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Variable down force

Active wing control for race cars
 
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Race cars such as in F1 or Indy have wings to provide down force. Apparently at full speed these provide enough force so that the car would be capable of driving upside down on the roof of a tunnel. All lift generating surfaces also generate induced drag.

This idea is to have variable geometry wings to vary the amount of down force so that the maximum is only generated when it's efficiently utilised.

By linking a weight to a trim tab, aerodynamic balancing should be able to increase (technically decrease as the aerofoil is upside down) the incident angle during braking thus generating greater down force.

scubadooper, Jul 13 2004

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       I think that active aerodynamics cannot be used in F1, unfortunately. I heard that a new rule is coming out to stop re-designs of engines during a season. F1 is getting more boring all the time. I only watch the qualifying sessions. Jelly mould F1, same as most of the road cars.
Ling, Jul 13 2004
  

       Already baked, I had a VW Corrado which had spoiler that comes up at 60MPH. Also Porsche 911, Mitsu 3000GT, Chrystler Corssfire... All have active spoilers. Some adjust continualy others like the Corrado only have two positions.
dlapham, Jul 13 2004
  

       Didn't the old Chapparal have a wing like this? As I recall, it was linked to the rear suspension arms so that under braking, when the rear of the car tends to lift, the wing increased the downforce.
As [Ling] says, moveable aero-aids are not permitted in F1.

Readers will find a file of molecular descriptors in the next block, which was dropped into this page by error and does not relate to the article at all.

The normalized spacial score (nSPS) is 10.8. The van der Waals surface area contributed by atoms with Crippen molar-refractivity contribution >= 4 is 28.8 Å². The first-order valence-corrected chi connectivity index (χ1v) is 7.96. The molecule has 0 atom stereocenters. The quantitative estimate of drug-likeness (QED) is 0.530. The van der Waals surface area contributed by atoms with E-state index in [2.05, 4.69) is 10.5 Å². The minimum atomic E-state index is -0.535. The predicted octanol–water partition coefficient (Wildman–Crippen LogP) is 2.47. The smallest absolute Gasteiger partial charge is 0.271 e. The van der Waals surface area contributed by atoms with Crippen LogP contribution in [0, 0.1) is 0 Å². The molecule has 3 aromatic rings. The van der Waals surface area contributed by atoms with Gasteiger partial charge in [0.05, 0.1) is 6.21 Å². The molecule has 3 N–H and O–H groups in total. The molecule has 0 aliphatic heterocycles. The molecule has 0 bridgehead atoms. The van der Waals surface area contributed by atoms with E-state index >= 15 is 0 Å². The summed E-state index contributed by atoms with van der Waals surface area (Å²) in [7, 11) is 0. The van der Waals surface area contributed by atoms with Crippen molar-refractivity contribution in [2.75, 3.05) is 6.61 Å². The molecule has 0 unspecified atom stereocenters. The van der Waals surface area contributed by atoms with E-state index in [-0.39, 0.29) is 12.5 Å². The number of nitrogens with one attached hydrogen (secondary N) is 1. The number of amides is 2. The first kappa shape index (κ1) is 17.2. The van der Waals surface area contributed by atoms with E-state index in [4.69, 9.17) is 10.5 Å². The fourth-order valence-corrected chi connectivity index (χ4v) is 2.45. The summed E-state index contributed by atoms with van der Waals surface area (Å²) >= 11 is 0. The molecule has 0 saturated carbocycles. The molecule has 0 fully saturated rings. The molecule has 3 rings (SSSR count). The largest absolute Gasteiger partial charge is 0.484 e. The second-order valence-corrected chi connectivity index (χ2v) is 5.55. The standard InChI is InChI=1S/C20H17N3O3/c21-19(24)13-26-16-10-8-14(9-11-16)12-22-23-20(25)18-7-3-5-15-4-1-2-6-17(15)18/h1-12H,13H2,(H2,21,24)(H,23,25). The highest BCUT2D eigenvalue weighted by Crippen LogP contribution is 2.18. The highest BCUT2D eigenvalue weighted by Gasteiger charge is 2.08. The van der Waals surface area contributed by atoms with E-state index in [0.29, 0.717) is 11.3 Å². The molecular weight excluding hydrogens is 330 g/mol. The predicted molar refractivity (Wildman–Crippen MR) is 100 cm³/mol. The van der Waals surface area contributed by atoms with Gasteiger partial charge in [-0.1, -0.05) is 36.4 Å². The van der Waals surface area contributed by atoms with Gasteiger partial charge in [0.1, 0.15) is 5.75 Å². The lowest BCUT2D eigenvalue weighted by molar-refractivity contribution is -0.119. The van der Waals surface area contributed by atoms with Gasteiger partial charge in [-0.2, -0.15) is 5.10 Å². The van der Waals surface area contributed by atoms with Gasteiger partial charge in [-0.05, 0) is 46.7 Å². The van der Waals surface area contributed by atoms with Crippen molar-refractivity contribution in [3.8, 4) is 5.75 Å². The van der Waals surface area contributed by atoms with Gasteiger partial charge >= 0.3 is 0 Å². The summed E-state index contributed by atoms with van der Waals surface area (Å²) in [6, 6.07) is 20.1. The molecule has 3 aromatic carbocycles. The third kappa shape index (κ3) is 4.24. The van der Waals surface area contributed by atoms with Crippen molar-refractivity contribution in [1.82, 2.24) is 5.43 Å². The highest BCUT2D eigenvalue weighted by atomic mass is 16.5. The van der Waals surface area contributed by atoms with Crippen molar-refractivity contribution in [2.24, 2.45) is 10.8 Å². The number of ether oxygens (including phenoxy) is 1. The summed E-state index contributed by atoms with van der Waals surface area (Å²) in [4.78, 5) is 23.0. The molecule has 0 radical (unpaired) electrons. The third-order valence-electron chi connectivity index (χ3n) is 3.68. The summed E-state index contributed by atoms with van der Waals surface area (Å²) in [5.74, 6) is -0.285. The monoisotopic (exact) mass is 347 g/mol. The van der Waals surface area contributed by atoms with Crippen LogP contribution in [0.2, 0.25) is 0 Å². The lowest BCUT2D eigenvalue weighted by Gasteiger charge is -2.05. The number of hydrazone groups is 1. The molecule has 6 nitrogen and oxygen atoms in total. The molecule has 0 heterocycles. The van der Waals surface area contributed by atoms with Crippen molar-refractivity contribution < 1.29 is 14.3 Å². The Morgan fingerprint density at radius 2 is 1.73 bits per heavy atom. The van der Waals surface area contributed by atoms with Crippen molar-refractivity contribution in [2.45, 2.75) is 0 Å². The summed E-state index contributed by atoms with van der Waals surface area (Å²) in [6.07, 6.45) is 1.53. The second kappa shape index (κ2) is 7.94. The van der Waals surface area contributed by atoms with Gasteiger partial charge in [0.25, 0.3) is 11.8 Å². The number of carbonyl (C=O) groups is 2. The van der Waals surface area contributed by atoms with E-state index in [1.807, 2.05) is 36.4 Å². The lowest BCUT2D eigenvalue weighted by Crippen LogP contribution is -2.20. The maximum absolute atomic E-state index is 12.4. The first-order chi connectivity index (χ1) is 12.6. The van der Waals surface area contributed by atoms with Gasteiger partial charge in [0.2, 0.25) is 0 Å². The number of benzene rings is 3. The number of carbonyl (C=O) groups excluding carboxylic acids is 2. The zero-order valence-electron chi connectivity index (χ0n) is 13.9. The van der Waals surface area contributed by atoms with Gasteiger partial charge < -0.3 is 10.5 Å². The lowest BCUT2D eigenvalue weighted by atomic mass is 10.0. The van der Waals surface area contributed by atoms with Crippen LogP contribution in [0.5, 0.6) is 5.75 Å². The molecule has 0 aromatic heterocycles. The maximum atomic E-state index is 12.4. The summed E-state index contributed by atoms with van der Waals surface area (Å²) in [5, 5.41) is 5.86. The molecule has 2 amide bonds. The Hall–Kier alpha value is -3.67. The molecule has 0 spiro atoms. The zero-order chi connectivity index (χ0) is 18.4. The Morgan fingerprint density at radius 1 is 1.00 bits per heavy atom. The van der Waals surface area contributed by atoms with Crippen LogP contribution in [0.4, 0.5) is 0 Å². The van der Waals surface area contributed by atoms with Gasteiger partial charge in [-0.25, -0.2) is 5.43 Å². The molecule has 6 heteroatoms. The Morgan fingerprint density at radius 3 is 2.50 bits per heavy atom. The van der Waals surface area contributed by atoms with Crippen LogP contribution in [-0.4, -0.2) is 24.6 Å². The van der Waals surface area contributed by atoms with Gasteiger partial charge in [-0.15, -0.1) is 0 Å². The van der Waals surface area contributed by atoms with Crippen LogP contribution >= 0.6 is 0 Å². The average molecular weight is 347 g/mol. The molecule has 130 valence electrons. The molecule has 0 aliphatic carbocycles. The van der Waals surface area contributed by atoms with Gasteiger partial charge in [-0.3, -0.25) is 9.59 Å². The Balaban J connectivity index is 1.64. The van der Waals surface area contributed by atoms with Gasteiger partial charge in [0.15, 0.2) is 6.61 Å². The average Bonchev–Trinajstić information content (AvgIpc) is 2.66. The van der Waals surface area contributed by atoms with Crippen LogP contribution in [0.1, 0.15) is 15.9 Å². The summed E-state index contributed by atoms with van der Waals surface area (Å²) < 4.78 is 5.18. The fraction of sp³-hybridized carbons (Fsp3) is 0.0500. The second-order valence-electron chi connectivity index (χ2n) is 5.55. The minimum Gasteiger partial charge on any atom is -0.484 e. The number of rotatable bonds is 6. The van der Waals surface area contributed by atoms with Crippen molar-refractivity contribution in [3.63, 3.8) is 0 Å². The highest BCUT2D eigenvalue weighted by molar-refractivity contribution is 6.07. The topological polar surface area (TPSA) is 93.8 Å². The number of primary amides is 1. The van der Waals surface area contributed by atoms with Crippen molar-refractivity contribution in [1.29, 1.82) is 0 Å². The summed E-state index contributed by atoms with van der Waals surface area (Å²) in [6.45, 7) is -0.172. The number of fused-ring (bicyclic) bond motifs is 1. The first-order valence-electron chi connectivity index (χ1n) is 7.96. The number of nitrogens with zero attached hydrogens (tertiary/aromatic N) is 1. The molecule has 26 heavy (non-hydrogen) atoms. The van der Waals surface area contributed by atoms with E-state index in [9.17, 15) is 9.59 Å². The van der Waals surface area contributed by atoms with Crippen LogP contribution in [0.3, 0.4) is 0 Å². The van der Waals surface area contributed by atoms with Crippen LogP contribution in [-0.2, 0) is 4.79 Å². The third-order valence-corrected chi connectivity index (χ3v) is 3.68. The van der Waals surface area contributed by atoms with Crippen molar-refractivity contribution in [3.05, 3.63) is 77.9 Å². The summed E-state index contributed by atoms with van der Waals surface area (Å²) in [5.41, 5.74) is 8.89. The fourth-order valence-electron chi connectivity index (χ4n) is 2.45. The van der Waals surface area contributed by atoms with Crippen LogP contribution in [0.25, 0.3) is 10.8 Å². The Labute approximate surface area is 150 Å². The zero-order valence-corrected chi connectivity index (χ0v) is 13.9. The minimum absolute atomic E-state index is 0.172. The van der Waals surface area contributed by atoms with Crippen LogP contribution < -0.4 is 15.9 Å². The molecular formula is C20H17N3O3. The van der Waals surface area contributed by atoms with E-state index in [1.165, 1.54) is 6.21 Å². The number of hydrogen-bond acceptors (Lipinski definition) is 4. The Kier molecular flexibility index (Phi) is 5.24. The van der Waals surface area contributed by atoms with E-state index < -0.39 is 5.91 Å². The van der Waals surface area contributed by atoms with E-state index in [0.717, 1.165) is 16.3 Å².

angel, Jul 13 2004
  

       Maybe the "wings" can be completely reversible so that what starts off as a road race ends up as one in the lower atmosphere.
tasman, Jul 20 2004
  

       Moveable airfoils were banned from racing in the 1960s.
whlanteigne, Nov 05 2004
  

       Mechanical systems would be doable, but with the electronics available today, the traction control system could be easily wired in to give more downforce when and where needed. Flooring the accelerator out of a turn as you enter a long straight? Ease up on the front downforce, crank in some rear wing. Slamming on the brakes just before a turn? Crank in front and rear to slow down (more downforce for better grip, plus aerobraking at the same time!), ease up a bit on the rear as the brake pedal is released.   

       Something like this could easily give a driver several seconds advantage over a non-active wing system.   

       It's a great idea. Unfortunately, it's so intuitively obvious that it's been banned by the racing regulatory agencies.
Freefall, Nov 05 2004
  

       I really like the idea of hooking the wing to the suspension. Ideally you'd actually have some sort of elaborate linkage that would increase downforce whenever the suspension moves significantly up or down at any point, since these are the times when any acceleration is occuring in any direction, thus requiring more downforce. After all, you don't just need downforce for braking, but for acceleration and steady-speed cornering too.
5th Earth, Nov 05 2004
  
      
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